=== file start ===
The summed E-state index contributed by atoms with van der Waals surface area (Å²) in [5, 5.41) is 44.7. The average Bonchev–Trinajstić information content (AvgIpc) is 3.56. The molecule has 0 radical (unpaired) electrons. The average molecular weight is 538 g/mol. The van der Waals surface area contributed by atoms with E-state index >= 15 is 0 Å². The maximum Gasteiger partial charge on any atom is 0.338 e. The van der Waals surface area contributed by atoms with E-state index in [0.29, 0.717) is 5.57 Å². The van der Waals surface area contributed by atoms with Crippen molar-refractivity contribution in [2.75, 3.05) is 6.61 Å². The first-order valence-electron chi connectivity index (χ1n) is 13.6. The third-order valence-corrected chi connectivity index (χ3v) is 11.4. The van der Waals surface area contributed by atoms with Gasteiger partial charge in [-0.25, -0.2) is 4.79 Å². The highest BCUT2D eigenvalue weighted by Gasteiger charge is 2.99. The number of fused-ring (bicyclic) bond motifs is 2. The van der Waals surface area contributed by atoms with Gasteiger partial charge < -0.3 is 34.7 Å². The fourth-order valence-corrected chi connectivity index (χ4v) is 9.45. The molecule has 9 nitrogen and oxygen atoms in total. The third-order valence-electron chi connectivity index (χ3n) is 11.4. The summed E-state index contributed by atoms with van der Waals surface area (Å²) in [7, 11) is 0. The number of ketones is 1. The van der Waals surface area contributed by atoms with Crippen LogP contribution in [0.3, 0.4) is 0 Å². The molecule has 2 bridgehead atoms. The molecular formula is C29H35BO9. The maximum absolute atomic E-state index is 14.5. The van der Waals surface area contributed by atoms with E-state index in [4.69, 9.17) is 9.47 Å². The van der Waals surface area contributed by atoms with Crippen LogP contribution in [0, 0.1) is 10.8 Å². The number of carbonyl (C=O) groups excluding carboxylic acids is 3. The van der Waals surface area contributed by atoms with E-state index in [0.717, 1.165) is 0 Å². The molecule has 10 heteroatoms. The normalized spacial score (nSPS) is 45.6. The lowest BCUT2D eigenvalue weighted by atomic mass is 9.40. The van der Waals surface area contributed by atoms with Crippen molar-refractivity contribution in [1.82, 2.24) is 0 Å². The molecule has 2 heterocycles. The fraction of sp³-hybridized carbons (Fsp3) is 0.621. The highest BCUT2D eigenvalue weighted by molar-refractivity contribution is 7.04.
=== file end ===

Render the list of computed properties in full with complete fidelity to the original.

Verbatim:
The summed E-state index contributed by atoms with van der Waals surface area (Å²) in [5, 5.41) is 44.7. The average Bonchev–Trinajstić information content (AvgIpc) is 3.56. The molecule has 0 radical (unpaired) electrons. The average molecular weight is 538 g/mol. The van der Waals surface area contributed by atoms with E-state index >= 15 is 0 Å². The maximum Gasteiger partial charge on any atom is 0.338 e. The van der Waals surface area contributed by atoms with E-state index in [0.29, 0.717) is 5.57 Å². The van der Waals surface area contributed by atoms with Crippen molar-refractivity contribution in [2.75, 3.05) is 6.61 Å². The first-order valence-electron chi connectivity index (χ1n) is 13.6. The third-order valence-corrected chi connectivity index (χ3v) is 11.4. The van der Waals surface area contributed by atoms with Gasteiger partial charge in [-0.25, -0.2) is 4.79 Å². The highest BCUT2D eigenvalue weighted by Gasteiger charge is 2.99. The number of fused-ring (bicyclic) bond motifs is 2. The van der Waals surface area contributed by atoms with Gasteiger partial charge < -0.3 is 34.7 Å². The fourth-order valence-corrected chi connectivity index (χ4v) is 9.45. The molecule has 9 nitrogen and oxygen atoms in total. The third-order valence-electron chi connectivity index (χ3n) is 11.4. The summed E-state index contributed by atoms with van der Waals surface area (Å²) in [7, 11) is 0. The number of ketones is 1. The van der Waals surface area contributed by atoms with Crippen LogP contribution in [0.3, 0.4) is 0 Å². The molecule has 2 bridgehead atoms. The molecular formula is C29H35BO9. The maximum absolute atomic E-state index is 14.5. The van der Waals surface area contributed by atoms with E-state index in [4.69, 9.17) is 9.47 Å². The van der Waals surface area contributed by atoms with Crippen LogP contribution in [0, 0.1) is 10.8 Å². The number of carbonyl (C=O) groups excluding carboxylic acids is 3. The van der Waals surface area contributed by atoms with E-state index in [0.717, 1.165) is 0 Å². The molecule has 10 heteroatoms. The normalized spacial score (nSPS) is 45.6. The lowest BCUT2D eigenvalue weighted by atomic mass is 9.40. The van der Waals surface area contributed by atoms with Crippen molar-refractivity contribution in [1.82, 2.24) is 0 Å². The molecule has 2 heterocycles. The fraction of sp³-hybridized carbons (Fsp3) is 0.621. The highest BCUT2D eigenvalue weighted by molar-refractivity contribution is 7.04.